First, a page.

Album Reviews

Aeon Spoke – Aeon Spoke

(SPV) UK release date: 7 May 2007


It’s quite hard to believe that Aeon Spoke was formed from the ashes of a couple of bands well versed in jazz and metal. This debut album shows very little in the way of adventure or ferocious riffing.

Aeon Spoke play what can only be described as melodic indie rock (or what is known as indie rock these days). That’s no real problem, although at times it can be a little bit too easy on the ear.

At their worst Aeon Spoke sound like the kind of bands you might find gracing old Fierce Panda 7 inches – the likes of Samurai Seven for example: pleasant enough, but ultimately fairly disposable.

At their best, this is a band that can really soar. The best example here is the earwig of a song Nothing with its anthemic chorus leaving you wanting more every time it fades away into another verse. As one of the longer songs on the album it allows the band more time to change pace and moods and develop the song fully towards a divine climax.

You get the feeling that at times the band have perhaps reigned in some of their more indulgent tendencies to try and create shorter songs that might have more impact. In fact, the more self indulgent they become the better they sound. It’s not often you get to say that.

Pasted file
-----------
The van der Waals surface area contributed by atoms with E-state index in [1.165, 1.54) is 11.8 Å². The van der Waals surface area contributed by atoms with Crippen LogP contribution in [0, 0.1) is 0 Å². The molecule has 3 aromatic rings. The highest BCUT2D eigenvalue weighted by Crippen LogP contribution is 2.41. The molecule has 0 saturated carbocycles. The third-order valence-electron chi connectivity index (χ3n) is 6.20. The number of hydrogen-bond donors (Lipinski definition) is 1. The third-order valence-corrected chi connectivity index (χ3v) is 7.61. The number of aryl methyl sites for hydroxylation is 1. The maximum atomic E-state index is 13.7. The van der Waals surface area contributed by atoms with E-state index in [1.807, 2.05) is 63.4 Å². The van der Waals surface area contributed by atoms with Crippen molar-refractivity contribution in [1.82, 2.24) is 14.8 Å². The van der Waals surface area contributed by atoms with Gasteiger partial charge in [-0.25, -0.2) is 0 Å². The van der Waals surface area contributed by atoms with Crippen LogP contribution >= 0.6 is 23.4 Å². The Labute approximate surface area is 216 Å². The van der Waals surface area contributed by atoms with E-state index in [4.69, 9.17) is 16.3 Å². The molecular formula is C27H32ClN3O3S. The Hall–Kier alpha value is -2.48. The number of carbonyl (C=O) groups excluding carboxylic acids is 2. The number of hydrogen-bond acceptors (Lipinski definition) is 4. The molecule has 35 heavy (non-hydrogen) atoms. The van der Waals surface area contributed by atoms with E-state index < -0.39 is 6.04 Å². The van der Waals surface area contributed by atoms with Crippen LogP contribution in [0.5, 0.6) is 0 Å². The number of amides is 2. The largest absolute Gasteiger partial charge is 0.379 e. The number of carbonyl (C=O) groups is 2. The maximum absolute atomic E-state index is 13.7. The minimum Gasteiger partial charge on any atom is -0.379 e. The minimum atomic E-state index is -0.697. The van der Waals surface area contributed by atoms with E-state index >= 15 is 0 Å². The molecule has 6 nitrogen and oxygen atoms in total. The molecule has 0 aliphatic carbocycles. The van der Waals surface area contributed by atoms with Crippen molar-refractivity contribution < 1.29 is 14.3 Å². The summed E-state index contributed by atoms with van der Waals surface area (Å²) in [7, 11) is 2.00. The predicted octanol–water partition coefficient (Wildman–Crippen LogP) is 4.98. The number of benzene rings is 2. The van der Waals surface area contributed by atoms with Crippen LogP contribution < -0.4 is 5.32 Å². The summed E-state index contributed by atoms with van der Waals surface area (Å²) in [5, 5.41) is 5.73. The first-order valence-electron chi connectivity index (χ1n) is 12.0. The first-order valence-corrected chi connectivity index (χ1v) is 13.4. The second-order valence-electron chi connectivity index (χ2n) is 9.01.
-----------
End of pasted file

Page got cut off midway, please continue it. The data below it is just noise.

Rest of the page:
When the songs are at their most ephemeral and complex is when the band come into their own. Songs like the whispy Emmanuel (all tortured lyrics acoustic guitars and gentle vocals from Paul Masvidal) and the piano led Grace pass by without you being able to get a real grip on them.

It’s the atmosphere in these songs that Aeon Spoke are able to create that just about that saves them from being another run of the mill radio friendly indie band. That said, recent single Pablo in The Park stands out like a sore thumb as a song that makes concessions for radio play. Not that it’s a bad song; it’s just way too safe and lacking in ambition when compared to the likes of Nothing.

Aeon Spoke is by no means a bad album, it certainly hints at a band with plenty of ideas but there are too many songs here that go nowhere or wallow in a sea of bland apathy. Get them back on the jazz cigarettes and the old metal albums and we could be on to a winner.


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